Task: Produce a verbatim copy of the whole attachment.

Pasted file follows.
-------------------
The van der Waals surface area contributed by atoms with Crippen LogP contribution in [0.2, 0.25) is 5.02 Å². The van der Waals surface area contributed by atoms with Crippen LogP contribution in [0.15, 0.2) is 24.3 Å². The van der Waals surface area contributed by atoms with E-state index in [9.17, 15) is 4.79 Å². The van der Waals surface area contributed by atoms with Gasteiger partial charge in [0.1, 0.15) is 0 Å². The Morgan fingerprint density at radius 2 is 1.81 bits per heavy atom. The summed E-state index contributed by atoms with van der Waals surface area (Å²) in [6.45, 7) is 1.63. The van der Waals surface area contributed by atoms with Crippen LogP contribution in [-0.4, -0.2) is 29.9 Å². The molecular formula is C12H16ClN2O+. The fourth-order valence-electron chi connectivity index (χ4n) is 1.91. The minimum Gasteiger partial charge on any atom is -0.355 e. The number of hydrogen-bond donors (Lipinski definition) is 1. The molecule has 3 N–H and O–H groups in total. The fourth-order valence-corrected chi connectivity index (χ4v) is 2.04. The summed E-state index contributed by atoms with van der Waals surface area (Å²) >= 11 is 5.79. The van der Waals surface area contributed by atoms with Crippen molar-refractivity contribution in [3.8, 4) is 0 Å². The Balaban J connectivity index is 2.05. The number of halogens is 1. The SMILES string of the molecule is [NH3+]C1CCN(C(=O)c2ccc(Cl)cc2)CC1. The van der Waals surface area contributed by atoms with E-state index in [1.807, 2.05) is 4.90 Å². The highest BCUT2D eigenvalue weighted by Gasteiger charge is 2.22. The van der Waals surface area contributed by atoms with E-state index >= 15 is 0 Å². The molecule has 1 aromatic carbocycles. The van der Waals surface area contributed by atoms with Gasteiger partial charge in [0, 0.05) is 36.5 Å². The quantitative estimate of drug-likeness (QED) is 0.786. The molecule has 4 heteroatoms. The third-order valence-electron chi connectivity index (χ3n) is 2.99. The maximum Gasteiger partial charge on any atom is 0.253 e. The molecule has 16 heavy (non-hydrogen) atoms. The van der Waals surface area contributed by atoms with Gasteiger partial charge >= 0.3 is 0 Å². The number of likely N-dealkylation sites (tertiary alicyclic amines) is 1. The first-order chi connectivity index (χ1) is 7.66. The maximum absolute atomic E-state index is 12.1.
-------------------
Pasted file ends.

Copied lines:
The van der Waals surface area contributed by atoms with Crippen LogP contribution in [0.2, 0.25) is 5.02 Å². The van der Waals surface area contributed by atoms with Crippen LogP contribution in [0.15, 0.2) is 24.3 Å². The van der Waals surface area contributed by atoms with E-state index in [9.17, 15) is 4.79 Å². The van der Waals surface area contributed by atoms with Gasteiger partial charge in [0.1, 0.15) is 0 Å². The Morgan fingerprint density at radius 2 is 1.81 bits per heavy atom. The summed E-state index contributed by atoms with van der Waals surface area (Å²) in [6.45, 7) is 1.63. The van der Waals surface area contributed by atoms with Crippen LogP contribution in [-0.4, -0.2) is 29.9 Å². The molecular formula is C12H16ClN2O+. The fourth-order valence-electron chi connectivity index (χ4n) is 1.91. The minimum Gasteiger partial charge on any atom is -0.355 e. The number of hydrogen-bond donors (Lipinski definition) is 1. The molecule has 3 N–H and O–H groups in total. The fourth-order valence-corrected chi connectivity index (χ4v) is 2.04. The summed E-state index contributed by atoms with van der Waals surface area (Å²) >= 11 is 5.79. The van der Waals surface area contributed by atoms with Crippen molar-refractivity contribution in [3.8, 4) is 0 Å². The Balaban J connectivity index is 2.05. The number of halogens is 1. The SMILES string of the molecule is [NH3+]C1CCN(C(=O)c2ccc(Cl)cc2)CC1. The van der Waals surface area contributed by atoms with E-state index in [1.807, 2.05) is 4.90 Å². The highest BCUT2D eigenvalue weighted by Gasteiger charge is 2.22. The van der Waals surface area contributed by atoms with E-state index >= 15 is 0 Å². The molecule has 1 aromatic carbocycles. The van der Waals surface area contributed by atoms with Gasteiger partial charge in [0, 0.05) is 36.5 Å². The quantitative estimate of drug-likeness (QED) is 0.786. The molecule has 4 heteroatoms. The third-order valence-electron chi connectivity index (χ3n) is 2.99. The maximum Gasteiger partial charge on any atom is 0.253 e. The molecule has 16 heavy (non-hydrogen) atoms. The van der Waals surface area contributed by atoms with Gasteiger partial charge >= 0.3 is 0 Å². The number of likely N-dealkylation sites (tertiary alicyclic amines) is 1. The first-order chi connectivity index (χ1) is 7.66. The maximum absolute atomic E-state index is 12.1.